An Educational Website on Copyright Law and Remix Art
Bugyi, John P
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SubjectIDT; Information Design and Technology; research; scholarship; Copyright Law; Remix Art; Remix Culture; Fair Use Doctrine; Creative Commons; Human Centered Design; Information Architecture; Public Domain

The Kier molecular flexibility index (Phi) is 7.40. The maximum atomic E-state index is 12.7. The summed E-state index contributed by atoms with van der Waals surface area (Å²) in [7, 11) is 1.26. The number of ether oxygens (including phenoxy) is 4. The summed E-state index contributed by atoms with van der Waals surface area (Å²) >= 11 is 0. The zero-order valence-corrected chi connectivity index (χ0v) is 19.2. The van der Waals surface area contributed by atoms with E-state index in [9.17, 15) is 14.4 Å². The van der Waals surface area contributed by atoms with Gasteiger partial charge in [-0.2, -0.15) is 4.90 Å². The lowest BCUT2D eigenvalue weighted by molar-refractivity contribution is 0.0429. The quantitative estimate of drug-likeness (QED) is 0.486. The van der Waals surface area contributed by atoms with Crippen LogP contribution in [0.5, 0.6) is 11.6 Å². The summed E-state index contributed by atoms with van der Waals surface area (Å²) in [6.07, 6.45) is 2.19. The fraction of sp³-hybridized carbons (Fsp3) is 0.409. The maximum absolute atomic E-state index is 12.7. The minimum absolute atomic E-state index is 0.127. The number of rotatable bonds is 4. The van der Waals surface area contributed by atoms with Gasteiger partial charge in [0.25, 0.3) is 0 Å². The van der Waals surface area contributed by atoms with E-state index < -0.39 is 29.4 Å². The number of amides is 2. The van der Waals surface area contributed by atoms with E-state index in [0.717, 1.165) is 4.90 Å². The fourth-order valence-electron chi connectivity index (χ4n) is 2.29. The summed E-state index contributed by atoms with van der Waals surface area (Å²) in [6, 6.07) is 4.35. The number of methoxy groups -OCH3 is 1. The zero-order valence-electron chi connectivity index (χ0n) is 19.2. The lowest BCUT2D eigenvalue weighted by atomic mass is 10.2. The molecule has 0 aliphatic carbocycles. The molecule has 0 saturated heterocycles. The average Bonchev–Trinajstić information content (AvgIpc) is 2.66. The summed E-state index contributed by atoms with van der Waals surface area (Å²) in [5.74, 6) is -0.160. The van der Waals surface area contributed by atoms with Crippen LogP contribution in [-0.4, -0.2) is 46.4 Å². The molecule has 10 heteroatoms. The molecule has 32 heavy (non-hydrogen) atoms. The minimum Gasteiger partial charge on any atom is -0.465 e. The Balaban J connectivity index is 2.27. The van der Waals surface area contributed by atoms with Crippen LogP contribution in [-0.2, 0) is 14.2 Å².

Technological developments have led to various types of information (i.e., art, music, ideas, etc) that can be spread widely throughout the web for people to view, use, and share. The growth of technology and its capabilities has led to the popularity of remix art. Legal debate, however, has also increased as copyright law and the fair use doctrine has not grown at the same rate as technology. In this thesis paper and web design project, I present my research on remix art, copyright law, the fair use doctrine, and the effects of each. In the paper, I provide an overview of each topic. I also discuss how a website can be used as an engaging learning tool, how information architecture can create a responsive and accessible website, how the human-centered design theory promotes learning, and how the effectiveness of a website as a learning tool can be measured. I designed my website to be an online learning tool for undergraduate students so that they may better understand how to use and create legal remix art. The research used in this paper and website have been limited to examples of remix art, basic guidelines for legal remix art, court case examples, and the creative commons. My website is based on a human-centered design approach and other multimedia design methods that parallel the topic of remix art through the use of wikis, polls, and quizzes. A list of references was also included to guide and promote further study on the topic, as this paper and website was designed to give an overview of the topics rather than to provide legal advice. I prepared this thesis paper and website project by considering the content, target population, and design theories individually and as interacting factors.